Can a reproduction of a public domain artwork be copyrighted?

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Halie0201
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Can a reproduction of a public domain artwork be copyrighted?

Post by Halie0201 » Sat Jan 20, 2018 7:56 pm

I am just wondering if a faithful reproduction of a painting in public domain can be copyrighted in UK, like a photo of Mona Lisa?

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AndyJ
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Re: Can a reproduction of a public domain artwork be copyrighted?

Post by AndyJ » Sat Jan 20, 2018 8:52 pm

Hi Halie,

This is a subject of much conjecture but without any recent UK court cases to give us clarity.
In theory a faithful reproduction cannot itself be 'original' in the copyright sense, because the author of the copy has no means of expressing his/her individual creativity, and thus such a work cannot be eligible for copyright. This is essentially the position in the USA following a case known as Bridgeman Art Library v Corel Corp. Incidentally that case involved photographs made using a film camera, whereas today such copies would almost certainly be done using digital media which of course offers greater opportunities for autonomous decisons by the camera's software.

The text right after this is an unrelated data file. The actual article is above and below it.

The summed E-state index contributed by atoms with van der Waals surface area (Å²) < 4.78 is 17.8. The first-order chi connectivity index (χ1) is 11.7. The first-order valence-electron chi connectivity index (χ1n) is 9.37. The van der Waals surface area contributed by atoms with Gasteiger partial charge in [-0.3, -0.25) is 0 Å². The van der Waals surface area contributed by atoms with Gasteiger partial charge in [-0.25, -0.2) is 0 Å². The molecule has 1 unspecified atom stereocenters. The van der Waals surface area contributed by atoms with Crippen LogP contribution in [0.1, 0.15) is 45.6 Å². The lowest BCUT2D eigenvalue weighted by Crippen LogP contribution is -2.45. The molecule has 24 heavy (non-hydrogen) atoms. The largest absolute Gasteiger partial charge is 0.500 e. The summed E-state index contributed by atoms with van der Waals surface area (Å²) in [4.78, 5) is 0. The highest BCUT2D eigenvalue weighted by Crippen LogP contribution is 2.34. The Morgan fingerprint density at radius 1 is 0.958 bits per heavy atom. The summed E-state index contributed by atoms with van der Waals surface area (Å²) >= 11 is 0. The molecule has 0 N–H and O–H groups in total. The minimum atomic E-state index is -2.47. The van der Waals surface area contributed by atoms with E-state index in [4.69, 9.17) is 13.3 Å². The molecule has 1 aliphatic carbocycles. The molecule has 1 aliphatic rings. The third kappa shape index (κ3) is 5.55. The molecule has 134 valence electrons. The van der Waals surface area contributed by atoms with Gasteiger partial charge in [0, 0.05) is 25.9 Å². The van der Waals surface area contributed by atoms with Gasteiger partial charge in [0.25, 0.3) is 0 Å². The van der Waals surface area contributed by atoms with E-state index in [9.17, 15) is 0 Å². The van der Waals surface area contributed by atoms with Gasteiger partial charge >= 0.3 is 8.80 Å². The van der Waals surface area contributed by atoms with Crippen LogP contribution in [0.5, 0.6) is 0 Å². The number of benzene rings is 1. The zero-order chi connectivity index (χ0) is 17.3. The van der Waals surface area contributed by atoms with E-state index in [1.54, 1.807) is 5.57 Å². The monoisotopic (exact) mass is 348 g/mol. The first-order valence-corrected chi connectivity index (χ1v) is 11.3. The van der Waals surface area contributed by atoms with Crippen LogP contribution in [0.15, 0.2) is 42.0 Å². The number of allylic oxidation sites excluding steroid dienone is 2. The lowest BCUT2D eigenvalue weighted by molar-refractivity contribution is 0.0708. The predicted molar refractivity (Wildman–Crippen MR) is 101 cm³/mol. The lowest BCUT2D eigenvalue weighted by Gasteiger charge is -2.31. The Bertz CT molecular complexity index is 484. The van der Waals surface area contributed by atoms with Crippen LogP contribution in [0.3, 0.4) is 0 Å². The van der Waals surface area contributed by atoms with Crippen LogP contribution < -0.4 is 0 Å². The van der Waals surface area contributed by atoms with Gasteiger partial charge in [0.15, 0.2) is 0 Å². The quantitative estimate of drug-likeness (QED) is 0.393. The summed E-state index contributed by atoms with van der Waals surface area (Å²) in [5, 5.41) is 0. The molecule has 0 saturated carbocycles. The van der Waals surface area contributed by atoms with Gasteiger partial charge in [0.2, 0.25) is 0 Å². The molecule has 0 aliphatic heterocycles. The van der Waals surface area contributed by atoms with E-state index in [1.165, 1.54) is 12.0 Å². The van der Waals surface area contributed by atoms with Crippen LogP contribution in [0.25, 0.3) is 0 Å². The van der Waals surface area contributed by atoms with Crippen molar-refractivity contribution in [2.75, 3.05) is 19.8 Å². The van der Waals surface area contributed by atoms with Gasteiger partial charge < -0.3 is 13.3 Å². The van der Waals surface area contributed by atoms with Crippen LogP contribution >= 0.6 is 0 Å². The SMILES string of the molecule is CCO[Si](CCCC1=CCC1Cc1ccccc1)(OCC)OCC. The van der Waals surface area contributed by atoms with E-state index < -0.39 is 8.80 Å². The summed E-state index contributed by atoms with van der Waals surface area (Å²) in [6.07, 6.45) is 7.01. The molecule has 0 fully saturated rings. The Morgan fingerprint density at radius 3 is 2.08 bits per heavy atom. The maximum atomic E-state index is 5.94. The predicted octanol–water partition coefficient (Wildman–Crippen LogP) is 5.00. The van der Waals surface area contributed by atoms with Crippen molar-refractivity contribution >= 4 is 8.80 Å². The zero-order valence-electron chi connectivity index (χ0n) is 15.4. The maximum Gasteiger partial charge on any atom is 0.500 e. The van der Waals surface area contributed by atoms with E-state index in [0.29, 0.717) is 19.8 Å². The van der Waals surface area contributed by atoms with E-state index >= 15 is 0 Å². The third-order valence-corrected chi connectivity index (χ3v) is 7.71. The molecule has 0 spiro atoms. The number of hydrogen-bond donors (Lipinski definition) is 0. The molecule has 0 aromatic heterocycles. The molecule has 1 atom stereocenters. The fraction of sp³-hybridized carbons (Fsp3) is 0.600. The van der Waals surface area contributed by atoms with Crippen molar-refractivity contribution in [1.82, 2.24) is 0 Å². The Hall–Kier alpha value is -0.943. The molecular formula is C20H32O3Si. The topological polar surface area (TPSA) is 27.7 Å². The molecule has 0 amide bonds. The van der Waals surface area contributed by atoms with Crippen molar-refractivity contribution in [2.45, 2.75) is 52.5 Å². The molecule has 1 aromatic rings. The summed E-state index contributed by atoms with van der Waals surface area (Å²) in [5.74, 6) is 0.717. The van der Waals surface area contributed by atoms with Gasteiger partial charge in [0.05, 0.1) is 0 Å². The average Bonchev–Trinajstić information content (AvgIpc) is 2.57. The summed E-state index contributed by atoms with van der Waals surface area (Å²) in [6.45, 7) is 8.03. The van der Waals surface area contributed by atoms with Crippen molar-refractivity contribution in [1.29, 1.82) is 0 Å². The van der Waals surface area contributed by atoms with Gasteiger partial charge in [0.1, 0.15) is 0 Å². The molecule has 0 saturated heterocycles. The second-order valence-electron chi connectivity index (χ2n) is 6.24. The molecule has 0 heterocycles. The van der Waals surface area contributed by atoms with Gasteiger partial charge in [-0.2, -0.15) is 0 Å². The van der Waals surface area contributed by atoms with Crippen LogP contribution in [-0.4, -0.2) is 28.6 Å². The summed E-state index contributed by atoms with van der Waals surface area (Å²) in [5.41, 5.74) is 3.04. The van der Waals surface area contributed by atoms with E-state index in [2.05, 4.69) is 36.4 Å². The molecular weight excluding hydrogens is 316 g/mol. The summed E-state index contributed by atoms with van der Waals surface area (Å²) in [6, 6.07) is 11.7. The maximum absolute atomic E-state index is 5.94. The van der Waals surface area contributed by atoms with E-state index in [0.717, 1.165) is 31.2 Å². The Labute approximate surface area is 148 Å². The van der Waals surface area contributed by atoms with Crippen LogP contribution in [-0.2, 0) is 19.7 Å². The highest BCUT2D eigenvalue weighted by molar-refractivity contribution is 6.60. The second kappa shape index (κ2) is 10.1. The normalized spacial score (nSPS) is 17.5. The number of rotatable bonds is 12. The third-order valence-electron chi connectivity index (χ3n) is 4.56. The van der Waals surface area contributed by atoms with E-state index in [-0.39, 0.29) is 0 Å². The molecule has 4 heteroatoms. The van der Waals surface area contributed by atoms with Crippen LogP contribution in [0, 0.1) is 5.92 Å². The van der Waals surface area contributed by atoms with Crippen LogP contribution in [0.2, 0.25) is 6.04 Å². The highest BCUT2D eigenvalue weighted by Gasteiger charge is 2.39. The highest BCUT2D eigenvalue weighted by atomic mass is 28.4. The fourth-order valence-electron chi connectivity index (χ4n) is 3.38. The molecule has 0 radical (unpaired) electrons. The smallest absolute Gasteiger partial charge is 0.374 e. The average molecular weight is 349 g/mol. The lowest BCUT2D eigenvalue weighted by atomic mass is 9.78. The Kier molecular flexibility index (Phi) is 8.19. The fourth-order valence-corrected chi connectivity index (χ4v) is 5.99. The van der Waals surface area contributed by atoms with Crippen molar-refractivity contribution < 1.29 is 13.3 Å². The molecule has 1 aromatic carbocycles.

In the UK we have no such clear court decision. There was a case known as AntiquesPortfolio.com v Rodney Fitch & Co (2001) in which copyright was found to exist in photographs of various antiques and artworks, used to illustrate an antiques encyclopedia, on the basis that the photographer had to make a number of creative choices about how to light the objects, obtain the correct exposure and colour reproduction etc, but again that was in the pre-digital era. Also in that case the photographs of the artworks were illustrative, and not intended to be faithful reproductions.

In contrast to that decision, we have fairly strong guidance (although it is not legally binding) from the Government's Intellectual Property Office that digital reproductions of the sort you refer to will not attract copyright (see page 3 of this Copyright Notice).

Many musuems and art galleries claim copyright in digital reproductions of out-of-copyright works they own but whenever they are challenged over this, tend to back down in order to avoid the matter going to court. (See this academic paper for a more in-depth discussion of the topic.
Advice or comment provided here is not and does not purport to be legal advice as defined by s.12 of Legal Services Act 2007

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